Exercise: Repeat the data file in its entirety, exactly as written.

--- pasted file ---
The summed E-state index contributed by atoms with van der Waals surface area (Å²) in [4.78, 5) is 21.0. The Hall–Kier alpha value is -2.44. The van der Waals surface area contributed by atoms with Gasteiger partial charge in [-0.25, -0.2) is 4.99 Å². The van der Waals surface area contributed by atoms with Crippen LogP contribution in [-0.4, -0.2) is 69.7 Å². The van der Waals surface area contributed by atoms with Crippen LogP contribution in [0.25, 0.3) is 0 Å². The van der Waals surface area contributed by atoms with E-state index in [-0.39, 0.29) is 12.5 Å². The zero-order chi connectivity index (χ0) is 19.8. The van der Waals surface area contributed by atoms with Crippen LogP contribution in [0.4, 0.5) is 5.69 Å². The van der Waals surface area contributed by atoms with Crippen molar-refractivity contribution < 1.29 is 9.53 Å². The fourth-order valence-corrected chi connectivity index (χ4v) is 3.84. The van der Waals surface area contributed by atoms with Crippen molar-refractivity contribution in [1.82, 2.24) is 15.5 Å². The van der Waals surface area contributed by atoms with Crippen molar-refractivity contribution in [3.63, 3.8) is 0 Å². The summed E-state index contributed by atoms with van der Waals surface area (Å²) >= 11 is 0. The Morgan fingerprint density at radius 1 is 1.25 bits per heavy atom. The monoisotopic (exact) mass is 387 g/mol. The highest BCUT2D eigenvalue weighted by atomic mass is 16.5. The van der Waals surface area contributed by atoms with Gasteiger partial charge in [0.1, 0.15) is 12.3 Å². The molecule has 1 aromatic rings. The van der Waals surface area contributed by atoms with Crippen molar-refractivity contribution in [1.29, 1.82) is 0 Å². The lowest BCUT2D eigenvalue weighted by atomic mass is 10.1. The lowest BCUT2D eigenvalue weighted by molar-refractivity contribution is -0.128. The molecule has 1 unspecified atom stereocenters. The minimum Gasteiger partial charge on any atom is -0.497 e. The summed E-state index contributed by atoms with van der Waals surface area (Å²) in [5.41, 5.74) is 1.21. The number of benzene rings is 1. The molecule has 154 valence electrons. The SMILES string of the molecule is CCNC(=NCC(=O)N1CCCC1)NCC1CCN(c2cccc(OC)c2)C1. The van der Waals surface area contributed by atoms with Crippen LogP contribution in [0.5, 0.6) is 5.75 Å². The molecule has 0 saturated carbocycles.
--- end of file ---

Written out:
The summed E-state index contributed by atoms with van der Waals surface area (Å²) in [4.78, 5) is 21.0. The Hall–Kier alpha value is -2.44. The van der Waals surface area contributed by atoms with Gasteiger partial charge in [-0.25, -0.2) is 4.99 Å². The van der Waals surface area contributed by atoms with Crippen LogP contribution in [-0.4, -0.2) is 69.7 Å². The van der Waals surface area contributed by atoms with Crippen LogP contribution in [0.25, 0.3) is 0 Å². The van der Waals surface area contributed by atoms with E-state index in [-0.39, 0.29) is 12.5 Å². The zero-order chi connectivity index (χ0) is 19.8. The van der Waals surface area contributed by atoms with Crippen LogP contribution in [0.4, 0.5) is 5.69 Å². The van der Waals surface area contributed by atoms with Crippen molar-refractivity contribution < 1.29 is 9.53 Å². The fourth-order valence-corrected chi connectivity index (χ4v) is 3.84. The van der Waals surface area contributed by atoms with Crippen molar-refractivity contribution in [1.82, 2.24) is 15.5 Å². The van der Waals surface area contributed by atoms with Crippen molar-refractivity contribution in [3.63, 3.8) is 0 Å². The summed E-state index contributed by atoms with van der Waals surface area (Å²) >= 11 is 0. The Morgan fingerprint density at radius 1 is 1.25 bits per heavy atom. The monoisotopic (exact) mass is 387 g/mol. The highest BCUT2D eigenvalue weighted by atomic mass is 16.5. The van der Waals surface area contributed by atoms with Gasteiger partial charge in [0.1, 0.15) is 12.3 Å². The molecule has 1 aromatic rings. The van der Waals surface area contributed by atoms with Crippen molar-refractivity contribution in [1.29, 1.82) is 0 Å². The lowest BCUT2D eigenvalue weighted by atomic mass is 10.1. The lowest BCUT2D eigenvalue weighted by molar-refractivity contribution is -0.128. The molecule has 1 unspecified atom stereocenters. The minimum Gasteiger partial charge on any atom is -0.497 e. The summed E-state index contributed by atoms with van der Waals surface area (Å²) in [5.41, 5.74) is 1.21. The number of benzene rings is 1. The molecule has 154 valence electrons. The SMILES string of the molecule is CCNC(=NCC(=O)N1CCCC1)NCC1CCN(c2cccc(OC)c2)C1. The van der Waals surface area contributed by atoms with Crippen LogP contribution in [0.5, 0.6) is 5.75 Å². The molecule has 0 saturated carbocycles.